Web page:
Charlotte:  What inspired you to write Cough Cures?

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Author and doctor Gustavo Ferrer

Dr. Ferrer: The Number One inspiration was my wife Nicole. She always wanted to learn more about which medications to use for our children.

Then, in early 2013, I went for an interview about coughs on Radio Caracol, a Hispanic station with more than 10 million listeners. So many people called in!

I was accompanied by the PR director from Cleveland Clinic, who said it would be great to write a book for the public about coughs.

She mentioned that she knew many physicians who start a book and never finish it. That day I felt I needed to start or I’d never do it.

Charlotte: How did you start?

Dr Ferrer: I talked to one of my colleagues at Cleveland Clinic, Dr. Michael Roizen (co-author with Dr. Oz of the YOU book series).

He said that writing for the public was different from writing for a medical journal, and that you needed a road map. He was right – my medical mind was geared to doctors and how medical journals convey information.

So I searched online and found the Harvard Medical Writers Conference; I read about all the presenters and I really liked Book Coach Lisa Tener’s information. I studied her website and then called her in April of 2013 to sign up for her Bring Your Book to Life course.

Charlotte: What are some of the tips and instructions that helped you most?

Dr. Ferrer: Lisa has a wonderful exercise to help you find your voice and develop your roadmap, using multiple cards with different colors as a way to develop the outline and structure of the book.

The first time I did the exercise, I put the cards on the floor, combined them into about 10 or 14 different ideas, made up titles and subtitles, and gave them to Lisa. Her feedback was that I needed catchy titles to stimulate the brain to better communicate with the general public.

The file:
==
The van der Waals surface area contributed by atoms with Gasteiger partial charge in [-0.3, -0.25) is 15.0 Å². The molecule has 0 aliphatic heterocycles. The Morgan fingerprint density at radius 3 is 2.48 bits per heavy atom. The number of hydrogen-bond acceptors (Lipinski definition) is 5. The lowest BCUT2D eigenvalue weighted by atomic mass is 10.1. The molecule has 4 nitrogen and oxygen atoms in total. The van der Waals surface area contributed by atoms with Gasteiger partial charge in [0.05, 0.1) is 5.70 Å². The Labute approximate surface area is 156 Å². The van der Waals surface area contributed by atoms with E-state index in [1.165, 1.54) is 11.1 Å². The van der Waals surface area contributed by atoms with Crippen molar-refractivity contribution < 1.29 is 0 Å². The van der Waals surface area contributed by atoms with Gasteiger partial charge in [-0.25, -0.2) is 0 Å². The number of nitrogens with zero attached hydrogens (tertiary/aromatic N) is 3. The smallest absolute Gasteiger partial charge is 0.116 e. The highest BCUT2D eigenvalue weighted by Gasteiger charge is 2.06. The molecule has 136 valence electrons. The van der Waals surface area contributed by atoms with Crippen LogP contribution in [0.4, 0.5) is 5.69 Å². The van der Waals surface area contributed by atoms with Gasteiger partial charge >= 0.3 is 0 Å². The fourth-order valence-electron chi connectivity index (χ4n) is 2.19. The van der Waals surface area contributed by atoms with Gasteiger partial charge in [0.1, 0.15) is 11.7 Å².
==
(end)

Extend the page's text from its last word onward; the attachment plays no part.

So I turned to Nicole – she has an amazing ability to come up with catchy titles.

Once I had a detailed outline, Lisa encouraged me to then create a file or folder for each chapter and also for research. Lisa was the best at encouraging; she also brought published clients to talk about their experiences and overcoming any writing blocks.

Charlotte: How you keep up your momentum?

Dr. Ferrer: Every week I had a one-on-one call with Lisa, and I had to email her new writing for feedback. Also the weekly group calls helped: when I was ready to give up, I heard others in the group who were going through the same struggles and how they dealt with them.

Lisa created small groups with two or three people who became partners in the training. We could stay in touch with each other during the week for support. Within the first 30 to 60 minutes of each call Lisa would give us an exercise to do in pairs.  We’d discuss Lisa’s specific questions with one another.

I also found that it’s hard to keep up the momentum when you have a full-time job and you’re trying to fit the writing in as well, plus of course my top priorities are God and my family.

I got a good idea from a physician [a graduate of the course], whom Lisa invited to speak to us. This physician found time here and there for writing during his day at the hospital.

I realized I was romanticizing the writing process, as if it were about sitting and having great ideas, but now I jot ideas down on an index cards while I’m walking around the hospital.

Charlotte: Did she give you written feedback?